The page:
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stability of low fire glazes

updated thu 13 jul 00


John Hesselberth on wed 12 jul 00

Hi Everyone,

I have just completed testing several low fire glazes using the vinegar
test followed by leach testing for the ones that passed the vinegar test.

Overall I would offer these observations. Stable glazes can certainly
be made in the low fire framework; however I believe the options on glaze
surface and color intensity will be more limited than they are in the
cones 6 and 10 ranges. If you are experimenting with glazes in this
temperature range you would do best if you make sure they have plenty of
silica -- probably 2.5 or more. You will then have to add enough boron
and/or sodium and potassium to get good melting. Be particularly careful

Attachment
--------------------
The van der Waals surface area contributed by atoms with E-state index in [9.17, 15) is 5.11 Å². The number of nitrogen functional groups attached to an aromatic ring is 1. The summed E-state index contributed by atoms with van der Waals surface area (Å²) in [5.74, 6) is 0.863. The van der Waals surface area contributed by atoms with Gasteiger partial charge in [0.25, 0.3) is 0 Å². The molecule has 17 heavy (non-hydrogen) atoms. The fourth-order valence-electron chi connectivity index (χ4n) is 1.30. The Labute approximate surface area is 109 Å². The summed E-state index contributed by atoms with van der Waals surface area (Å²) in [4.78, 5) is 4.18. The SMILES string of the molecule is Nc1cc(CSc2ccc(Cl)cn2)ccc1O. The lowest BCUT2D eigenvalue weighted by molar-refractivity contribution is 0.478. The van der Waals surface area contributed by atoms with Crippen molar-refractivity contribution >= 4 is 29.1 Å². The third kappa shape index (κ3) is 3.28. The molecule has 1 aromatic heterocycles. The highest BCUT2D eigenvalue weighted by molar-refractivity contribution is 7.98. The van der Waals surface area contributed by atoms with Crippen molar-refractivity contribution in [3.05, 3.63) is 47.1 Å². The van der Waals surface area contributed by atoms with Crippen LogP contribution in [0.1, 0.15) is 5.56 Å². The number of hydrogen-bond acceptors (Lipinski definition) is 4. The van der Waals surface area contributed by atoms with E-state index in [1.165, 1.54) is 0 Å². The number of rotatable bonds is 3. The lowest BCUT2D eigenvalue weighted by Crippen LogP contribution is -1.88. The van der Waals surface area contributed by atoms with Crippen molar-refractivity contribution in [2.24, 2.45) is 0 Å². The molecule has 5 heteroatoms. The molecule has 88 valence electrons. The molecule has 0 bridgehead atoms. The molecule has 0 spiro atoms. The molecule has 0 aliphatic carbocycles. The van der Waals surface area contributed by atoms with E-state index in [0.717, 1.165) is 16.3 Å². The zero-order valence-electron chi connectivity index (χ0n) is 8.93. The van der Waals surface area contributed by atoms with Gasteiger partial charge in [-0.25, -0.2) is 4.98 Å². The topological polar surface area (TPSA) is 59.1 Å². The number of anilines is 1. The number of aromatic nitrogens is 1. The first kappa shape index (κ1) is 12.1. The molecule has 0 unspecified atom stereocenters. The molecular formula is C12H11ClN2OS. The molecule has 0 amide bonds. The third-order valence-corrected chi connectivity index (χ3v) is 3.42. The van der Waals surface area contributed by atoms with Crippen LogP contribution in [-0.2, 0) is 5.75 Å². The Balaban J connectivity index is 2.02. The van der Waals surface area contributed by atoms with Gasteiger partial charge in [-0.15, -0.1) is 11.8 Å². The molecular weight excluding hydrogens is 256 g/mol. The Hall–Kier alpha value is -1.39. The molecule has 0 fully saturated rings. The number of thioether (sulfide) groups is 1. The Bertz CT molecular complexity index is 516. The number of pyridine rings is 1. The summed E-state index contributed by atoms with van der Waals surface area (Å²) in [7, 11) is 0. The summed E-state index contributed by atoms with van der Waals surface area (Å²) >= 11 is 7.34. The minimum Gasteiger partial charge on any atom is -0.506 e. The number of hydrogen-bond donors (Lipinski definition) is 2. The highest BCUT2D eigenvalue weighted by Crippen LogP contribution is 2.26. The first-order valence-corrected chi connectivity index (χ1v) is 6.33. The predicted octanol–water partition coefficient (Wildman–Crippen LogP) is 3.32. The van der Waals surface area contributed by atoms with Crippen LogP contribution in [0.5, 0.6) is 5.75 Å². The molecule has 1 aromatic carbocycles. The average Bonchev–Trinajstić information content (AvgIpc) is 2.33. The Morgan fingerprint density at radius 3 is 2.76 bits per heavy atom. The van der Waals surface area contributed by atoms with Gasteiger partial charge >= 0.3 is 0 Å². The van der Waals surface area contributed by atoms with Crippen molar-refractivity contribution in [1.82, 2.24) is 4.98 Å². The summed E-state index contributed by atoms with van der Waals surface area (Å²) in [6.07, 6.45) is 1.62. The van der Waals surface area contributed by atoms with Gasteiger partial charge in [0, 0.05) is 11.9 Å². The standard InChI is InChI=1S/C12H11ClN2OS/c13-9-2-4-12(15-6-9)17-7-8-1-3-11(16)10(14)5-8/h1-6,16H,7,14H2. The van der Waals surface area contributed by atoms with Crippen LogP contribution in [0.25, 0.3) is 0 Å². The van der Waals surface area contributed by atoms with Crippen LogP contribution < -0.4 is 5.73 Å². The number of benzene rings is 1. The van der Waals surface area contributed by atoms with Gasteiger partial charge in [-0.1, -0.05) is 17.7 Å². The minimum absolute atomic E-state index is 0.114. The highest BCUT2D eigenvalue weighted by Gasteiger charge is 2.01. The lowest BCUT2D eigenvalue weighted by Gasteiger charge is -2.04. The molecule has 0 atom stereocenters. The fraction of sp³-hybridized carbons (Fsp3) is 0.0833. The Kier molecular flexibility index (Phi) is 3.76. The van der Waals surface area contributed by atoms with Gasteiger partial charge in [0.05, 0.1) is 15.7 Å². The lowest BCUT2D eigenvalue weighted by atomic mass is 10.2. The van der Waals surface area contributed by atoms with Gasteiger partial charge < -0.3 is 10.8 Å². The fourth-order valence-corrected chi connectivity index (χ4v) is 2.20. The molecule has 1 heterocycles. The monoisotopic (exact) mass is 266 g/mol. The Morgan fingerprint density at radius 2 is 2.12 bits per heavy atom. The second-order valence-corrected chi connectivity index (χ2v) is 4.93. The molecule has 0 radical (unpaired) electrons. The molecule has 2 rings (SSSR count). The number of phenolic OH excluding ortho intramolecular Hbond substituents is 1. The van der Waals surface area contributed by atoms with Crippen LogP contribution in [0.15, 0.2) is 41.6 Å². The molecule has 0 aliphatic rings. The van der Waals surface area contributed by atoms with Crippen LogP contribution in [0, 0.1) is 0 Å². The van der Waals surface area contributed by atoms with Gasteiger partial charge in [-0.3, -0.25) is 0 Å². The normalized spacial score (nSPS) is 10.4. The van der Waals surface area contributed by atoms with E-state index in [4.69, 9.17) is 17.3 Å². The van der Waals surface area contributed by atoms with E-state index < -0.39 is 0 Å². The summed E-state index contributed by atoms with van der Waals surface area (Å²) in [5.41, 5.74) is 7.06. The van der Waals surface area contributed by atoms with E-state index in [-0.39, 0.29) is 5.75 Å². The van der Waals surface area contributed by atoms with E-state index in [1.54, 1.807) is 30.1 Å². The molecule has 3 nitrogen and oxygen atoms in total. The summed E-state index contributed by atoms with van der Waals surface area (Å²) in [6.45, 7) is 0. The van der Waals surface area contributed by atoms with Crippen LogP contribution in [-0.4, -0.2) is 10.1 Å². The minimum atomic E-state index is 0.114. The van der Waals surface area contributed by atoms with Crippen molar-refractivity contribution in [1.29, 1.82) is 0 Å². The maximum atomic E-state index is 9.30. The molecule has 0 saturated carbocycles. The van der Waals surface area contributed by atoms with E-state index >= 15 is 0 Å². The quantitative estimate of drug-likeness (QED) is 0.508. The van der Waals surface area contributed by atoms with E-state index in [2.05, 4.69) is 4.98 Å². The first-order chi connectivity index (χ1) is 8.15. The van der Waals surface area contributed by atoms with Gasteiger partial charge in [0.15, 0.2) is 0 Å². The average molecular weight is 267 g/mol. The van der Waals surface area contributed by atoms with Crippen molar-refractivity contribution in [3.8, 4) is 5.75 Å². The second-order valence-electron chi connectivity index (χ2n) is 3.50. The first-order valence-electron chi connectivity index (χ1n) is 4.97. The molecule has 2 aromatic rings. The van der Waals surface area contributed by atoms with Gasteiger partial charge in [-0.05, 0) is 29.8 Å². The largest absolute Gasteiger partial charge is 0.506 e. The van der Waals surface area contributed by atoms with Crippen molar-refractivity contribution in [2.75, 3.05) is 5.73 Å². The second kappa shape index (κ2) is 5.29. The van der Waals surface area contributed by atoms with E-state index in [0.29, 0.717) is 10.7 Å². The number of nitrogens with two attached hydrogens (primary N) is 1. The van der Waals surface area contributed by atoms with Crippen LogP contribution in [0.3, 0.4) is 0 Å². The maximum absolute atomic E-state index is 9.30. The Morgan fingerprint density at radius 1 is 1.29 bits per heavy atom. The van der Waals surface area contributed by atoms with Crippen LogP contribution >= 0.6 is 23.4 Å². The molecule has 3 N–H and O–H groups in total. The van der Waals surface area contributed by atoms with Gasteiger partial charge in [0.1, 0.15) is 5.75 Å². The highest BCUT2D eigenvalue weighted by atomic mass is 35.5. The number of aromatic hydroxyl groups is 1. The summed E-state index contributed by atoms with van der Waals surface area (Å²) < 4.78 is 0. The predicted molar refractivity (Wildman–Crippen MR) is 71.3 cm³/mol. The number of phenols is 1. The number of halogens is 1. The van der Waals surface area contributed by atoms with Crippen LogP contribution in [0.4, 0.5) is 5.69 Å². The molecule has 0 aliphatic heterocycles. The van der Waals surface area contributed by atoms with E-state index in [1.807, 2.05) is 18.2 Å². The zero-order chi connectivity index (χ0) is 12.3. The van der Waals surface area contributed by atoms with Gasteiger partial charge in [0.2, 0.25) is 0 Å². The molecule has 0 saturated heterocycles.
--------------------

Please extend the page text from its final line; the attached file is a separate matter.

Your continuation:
if you are using copper as a colorant. As with high fire glazes, it is
the most difficult colorant to keep in a glaze.

Recipes and test results for the three glazes that I tested which are
relatively stable are now posted on my web site (URL below). They are
Potter's Pallette Alkaline Green, a Black Mat by Chappell and a Cobalt
Blue by Gail Kendall.

I also tested 2 that failed the vinegar test. These two were as unstable
as any glazes I have ever seen. I guess my advice to functional low fire
potters would be to be very cautious and make sure you test the glazes
you are using. The failure rate seems to be higher than on high fire

As always, I remain willing to post any glaze you have leach tested so
the results can be shared with the potter community as a whole. Just
send them to me.

John Hesselberth
Frog Pond Pottery
P.O. Box 88
Pocopson, PA 19366 USA
EMail: web site:

"Pots, like other forms of art, are human expressions: pleasure, pain or
indifference before them depends upon their natures, and their natures
are inevitably projections of the minds of their creators." Bernard
Leach, A Potter's Book.